The DMH uses the SOCP to implement the SVP civil commitment status. It is known as a phase or treatment program and is “voluntary” because the SVPs are civilly, rather than criminally, committed. It is said that not too many SVP individuals consent to participate in the phases of the SOCP. Many SVP individuals and their attorneys often cite the low treatment participation rate as evidence that the DMH program is not successful.

We have a large number of homeless persons in Fresno, and several are previous sex offenders. Which ones pose a danger to society and which ones are being managed? The civil commitment seems not to be working (except that Coalinga State Hospital makes a lot of money from taxpayers). Making sex offenders who have been released from prison homeless is also not working.

What do we want to accomplish from this conversation?

  • The State of California must look into how it is wasting taxpayer money on treatments that might not be working on a large scale.
  • The Coalinga Hospital must become an advocate for its patients rather than a warehouse of patients.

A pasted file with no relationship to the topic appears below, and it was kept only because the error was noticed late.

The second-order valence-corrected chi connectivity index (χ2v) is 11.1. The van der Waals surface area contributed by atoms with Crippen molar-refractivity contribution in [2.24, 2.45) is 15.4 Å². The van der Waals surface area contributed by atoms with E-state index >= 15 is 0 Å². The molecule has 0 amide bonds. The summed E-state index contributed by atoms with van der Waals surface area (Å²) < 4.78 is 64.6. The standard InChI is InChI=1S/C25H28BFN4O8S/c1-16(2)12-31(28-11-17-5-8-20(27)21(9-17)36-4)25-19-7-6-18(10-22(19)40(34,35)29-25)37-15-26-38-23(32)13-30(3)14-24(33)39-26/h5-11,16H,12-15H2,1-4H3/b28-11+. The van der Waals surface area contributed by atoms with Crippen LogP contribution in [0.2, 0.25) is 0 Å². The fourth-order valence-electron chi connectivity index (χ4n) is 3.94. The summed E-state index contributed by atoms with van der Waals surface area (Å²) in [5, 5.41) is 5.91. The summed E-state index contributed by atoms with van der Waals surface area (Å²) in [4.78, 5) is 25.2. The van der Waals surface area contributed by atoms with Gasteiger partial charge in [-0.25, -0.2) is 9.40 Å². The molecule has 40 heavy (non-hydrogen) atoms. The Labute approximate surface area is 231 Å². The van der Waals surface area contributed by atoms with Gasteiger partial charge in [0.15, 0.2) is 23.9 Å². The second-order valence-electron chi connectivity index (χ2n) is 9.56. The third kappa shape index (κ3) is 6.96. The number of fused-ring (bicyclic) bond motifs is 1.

• Our legislators must evaluate the sexual predator/sexual psychopath laws to reduce barriers to good treatment programs and ensure better monitoring.
  • We must determine what society can do to create healthy and safe living environments.
  • We must support programs such as the one at Fresno Pacific University’s Peace Center that integrates sex offenders back into society with the proper support systems.
  • We must change the labeling of sexually violent predators.
  • The Community Alliance is a monthly newspaper that has been published in Fresno, California, since 1996. The purpose of the newspaper is to help build a progressive movement for social and economic justice.